MOVIEGOER: Shooting it in Kawit

Binibining Pilipinas International 2019 Bea Patricia ‘Patch’ Magtanong and Kawit, Cavite Mayor Angelo Emilio Aguinaldo

Binibining Pilipinas International 2019 Bea Patricia ‘Patch’ Magtanong and Kawit, Cavite Mayor Angelo Emilio Aguinaldo

JUST A THOUGHT: ‘People are trapped in history and history is trapped in them.’ —James Baldwin

I had just come from a familiarization tour of Kawit, Cavite, still savoring its sweet air of history and culture and friendly people when this thought struck. Is Kawiteño the right term for Kawit natives?

Turns out present-day Cavite City used to be part of Kawit itself.

The name Kawit is said to have originated from the hook-shaped shoreline that stretches from present-day Kawit to Sangley Point in Cavite City.

The Tagalog term for hook is “kalawit” or “kawit.” The long-stemmed  one that I use to draw dried leaves and other wastes together in my yard is called calaycay.

Our small group of media persons came to Kawit on invitation of its good mayor, Angelo Emilio Aguinaldo, who treated us to a day-long immersion to the historic town’s culture and present-day development. The good mayor’s prominent name rightfully suggests that he’s a direct descendant of Gen. Emilio Aguinaldo, Kawit town’s most popular son.

Mayor Angelo, joined by other town officials, recently led formal launch of Kawit’s tourism campaign, dubbed as #TaraSaKawit. Binibining Pilipinas International 2019 Bea Patricia “Patch” Magtanong, though not a town native,  has been tapped as Kawit’s tourism ambassadress.

Patch is representing the  country in the Miss International pageant in Japan on Nov. 12.

Upon learning that some of us covered the movies as our beat, the 37-year-old mayor requested us to make a pitch among film producers to use Kawit as their location for shoots. The town offers much more than history, he said, aside from its proximity and easy access to Metro Manila.

Records reveal that even before the arrival of the Spanish colonial government, Kawit was already a thriving settlement. It is the oldest municipality in Cavite having been established in 1587.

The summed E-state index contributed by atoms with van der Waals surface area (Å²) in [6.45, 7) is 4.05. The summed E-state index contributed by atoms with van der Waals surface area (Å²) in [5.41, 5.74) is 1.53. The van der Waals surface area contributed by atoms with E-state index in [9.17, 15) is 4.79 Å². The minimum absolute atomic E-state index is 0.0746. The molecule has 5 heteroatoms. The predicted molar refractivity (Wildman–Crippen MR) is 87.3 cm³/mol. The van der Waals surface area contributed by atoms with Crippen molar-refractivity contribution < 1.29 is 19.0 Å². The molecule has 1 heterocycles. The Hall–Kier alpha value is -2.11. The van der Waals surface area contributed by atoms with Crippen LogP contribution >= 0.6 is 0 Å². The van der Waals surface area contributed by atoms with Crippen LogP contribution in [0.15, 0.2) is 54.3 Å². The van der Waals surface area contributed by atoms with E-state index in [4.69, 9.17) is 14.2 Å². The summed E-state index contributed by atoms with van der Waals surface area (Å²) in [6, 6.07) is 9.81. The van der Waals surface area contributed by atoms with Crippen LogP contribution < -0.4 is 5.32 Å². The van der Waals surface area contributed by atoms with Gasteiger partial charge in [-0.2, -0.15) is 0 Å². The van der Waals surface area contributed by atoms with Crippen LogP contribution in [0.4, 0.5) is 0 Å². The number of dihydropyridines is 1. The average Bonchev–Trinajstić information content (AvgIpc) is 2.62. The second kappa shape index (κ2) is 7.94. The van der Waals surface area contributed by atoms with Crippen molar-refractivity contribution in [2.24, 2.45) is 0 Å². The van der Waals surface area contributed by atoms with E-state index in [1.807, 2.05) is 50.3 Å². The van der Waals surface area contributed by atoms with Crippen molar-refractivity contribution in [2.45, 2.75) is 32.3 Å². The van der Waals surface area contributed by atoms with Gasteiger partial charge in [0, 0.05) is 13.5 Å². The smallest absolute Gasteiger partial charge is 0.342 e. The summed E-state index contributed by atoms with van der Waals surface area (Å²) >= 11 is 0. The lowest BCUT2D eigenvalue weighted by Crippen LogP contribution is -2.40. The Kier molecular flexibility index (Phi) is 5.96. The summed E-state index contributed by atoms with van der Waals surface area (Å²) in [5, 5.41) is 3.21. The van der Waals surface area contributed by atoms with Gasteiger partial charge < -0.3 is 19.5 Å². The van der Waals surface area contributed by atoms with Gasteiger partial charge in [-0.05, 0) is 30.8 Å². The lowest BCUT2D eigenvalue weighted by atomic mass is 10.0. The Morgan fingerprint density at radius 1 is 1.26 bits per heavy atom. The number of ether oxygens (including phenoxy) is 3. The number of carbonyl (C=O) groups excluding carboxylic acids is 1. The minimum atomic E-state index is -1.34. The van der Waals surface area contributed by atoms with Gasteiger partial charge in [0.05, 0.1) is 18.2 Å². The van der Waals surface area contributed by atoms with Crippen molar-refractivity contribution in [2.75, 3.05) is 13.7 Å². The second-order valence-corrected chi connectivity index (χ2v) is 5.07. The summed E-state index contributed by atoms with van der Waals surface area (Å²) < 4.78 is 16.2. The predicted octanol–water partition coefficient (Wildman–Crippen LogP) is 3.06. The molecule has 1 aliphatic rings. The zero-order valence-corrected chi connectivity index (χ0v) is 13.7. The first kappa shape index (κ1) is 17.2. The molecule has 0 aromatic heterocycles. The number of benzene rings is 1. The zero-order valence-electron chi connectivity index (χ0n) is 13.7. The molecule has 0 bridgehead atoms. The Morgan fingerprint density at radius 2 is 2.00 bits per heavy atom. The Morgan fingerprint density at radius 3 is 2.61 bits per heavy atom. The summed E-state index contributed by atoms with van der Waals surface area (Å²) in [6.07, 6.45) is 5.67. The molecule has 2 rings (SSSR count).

At the time of the Manila-Acapulco Galleon Trade, the Spaniards established their first anchorage in Kawit.

Cavite served as the main staging ground for the large galleons, thus  becoming the most important port that linked the Philippine islands to the rest of the world. It became a major center for exchange, where Chinese merchants traded silk and porcelain with goods from the New World and Spain.

Little wonder that a Creole language called Chavacano had developed in Cavite with the vibrant mix of traders, Spanish seamen, and local residents.

These days, getting to Kawit is no longer as difficult as it used to be. On a free day, with the opening and full operation of the Manila-Cavite Expressway, it normally takes a mere 30-minute drive to reach this town of living history.

Then, the visitor can soak himself in places where historic events unfolded, such as the declaration of Philippine Independence from Spain. The Aguinaldo Shrine is the ancestral house of Gen. Emilio Aguinaldo where it all happened on June 12, 1898.

The same event witnessed the unfurling for the very first time of the Philippine flag and the playing, also for the very first time, of our national anthem.

Other places of historic interest in Kawit even to non-History majors include the Baldomero Aguinaldo Shrine, the Battle of Binakayan and Dalahican site, General Candido Tirona Monument, the 400-year-old St. Mary Magdalene Church.

History plays a major role even in the development of a modern Kawit. The local government believes that  even as a new  Municipal Hall has risen in barangay Batong Dalig, town officials have preserved the old Municipal Hall as a testimony to the Kawiteños’ struggles and victories in the past.

It was there where Gen. Aguinaldo held office. Its ground floor currently houses several government offices, such as the Kawit Post Office.